In regards to socioemotional development, the 17 year old placed a great deal of emphasis on peer relationships. When asked who were the most important people in her life, she stated that her immediate friends, ???the ones who have been with me the longest from elementary and middle schools,??? were the most important, ???then my family.??? Clearly, by this comment the role of the family has been replaced by the role of her peers, at least in some aspects. These peer relationships were crucial to her over time as she references elementary and middle school. Her favorite activities- talking and listening to music with her friends- involve social interaction with her peers as well. This is an indication that she is most likely operating within Erikson??™s Stage V of Psychosocial Development (Slavin, 2012). An indicator of this is her response to question five. When asked how she would react after failure she stated that she would feel frustrated, but knew that if she tried again she could succeed. Seeing herself as able to succeed, even after failure, illustrates a progression through the Industry Versus Inferiority crisis (Slavin, 2012).
Conclusion
Through the interview project it can be concluded that social networks do play a critical role in developmental levels and stages of progression. Certain responses can be seen as benchmarks, characteristic to certain theorized stages of development. However, the stages of personal and social development are played out in constant interactions with others and with society as a whole (Slavin, 2012). One might even argue that children fluctuate back and forth through the stages of development given a number of environmental factors, not in a form of regression, but in a way of establishing foundational stepping stones of development.

Appendix
Interview Project Questions & Interviews
1. Is it ever ok to break a rule Why or why not (moral/Spiritual)
2. It??™s natural to get angry at times. What are some things that make you angry and how do you show it (emotional)
3. Who are the most important people in your life and why (social)
4. What is your favorite thing to do Describe it. (Social/Emotional)
5. How do you feel when you try to do something and fail (can??™t do it)
6. If you could go anywhere, where would it be and why
7. If someone were in danger what would you do

Interview 1
Female
Age 6
Grade 1

1. Is it ever ok to break a rule Why or why not (moral/Spiritual)
???No, because you might do something bad that you??™re not supposed to do. You might make your parents mad.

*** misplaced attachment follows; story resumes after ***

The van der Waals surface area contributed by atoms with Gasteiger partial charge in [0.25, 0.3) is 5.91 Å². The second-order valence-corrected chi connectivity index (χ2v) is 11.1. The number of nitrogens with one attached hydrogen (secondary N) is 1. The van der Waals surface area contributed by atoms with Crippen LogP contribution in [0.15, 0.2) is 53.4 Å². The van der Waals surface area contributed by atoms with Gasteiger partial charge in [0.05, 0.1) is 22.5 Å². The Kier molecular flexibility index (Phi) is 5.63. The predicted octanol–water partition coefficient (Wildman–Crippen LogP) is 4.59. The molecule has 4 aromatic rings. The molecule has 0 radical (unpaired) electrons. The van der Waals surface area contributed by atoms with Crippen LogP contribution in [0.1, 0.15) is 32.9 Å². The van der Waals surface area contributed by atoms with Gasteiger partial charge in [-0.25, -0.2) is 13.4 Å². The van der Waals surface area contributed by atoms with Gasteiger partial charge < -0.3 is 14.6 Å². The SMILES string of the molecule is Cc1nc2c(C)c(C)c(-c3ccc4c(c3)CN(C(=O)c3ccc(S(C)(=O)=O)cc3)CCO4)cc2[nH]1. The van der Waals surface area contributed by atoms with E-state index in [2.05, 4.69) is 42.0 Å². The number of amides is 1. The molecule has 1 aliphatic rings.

2. It??™s natural to get angry at times. What are some things that make you angry and how do you show it (emotional)
???When my parents were bothering me and I get really mad. My parents yelling at me..sometimes I cry. When they tell me what to do and my friends tell me what to do. When my friends pick me first I don??™t play with them.
3. Who are the most important people in your life and why (social)
???My family, because I need love to keep me alive and things to eat to keep me alive and everything like that.???
4. What is your favorite thing to do Describe it.
???Play with toys because it??™s so fun and my favorite thing to do is dance to my favorite song, because it??™s so fun to dance???
5. How do you feel when you try to do something and fail (can??™t do it)
???Sad, because my parents might yell at me or something. I would feel embarrassed or scared??¦when everyone is looking at me.
6. If you could go anywhere, where would it be and why (OMITTED)
???To an eating place, because I might be hungry or something??¦ If I had money or something (Note: Asked before lunch time). ???California Adventure next to Disney World??? (Note: Asked again while she was eating)
7. If someone were in danger what would you do (OMITTED)
???I would call 911???

Interview 2
Female
Age 10
Grade 5

1. Is it ever ok to break a rule Why or why not (moral/Spiritual)
???No, because if you break a rule it??™s like breaking one of the 10 Commandments. It??™s not good and you might get into a lot of trouble.???
2. It??™s natural to get angry at times. What are some things that make you angry and how do you show it (emotional)
???People ignoring me. I show it by ignoring them. I get frustrated. I make a different face action, I look angry.???
3. Who are the most important people in your life and why (social)
???My family, because they keep me safe.???
God, because He takes care of me, He knows right and wrong, He helps me through troubled time and difficult situations.???
4. What is your favorite thing to do Describe it.
???Play softball because I am an athlete. I like to run, like to play ball, like being outdoors???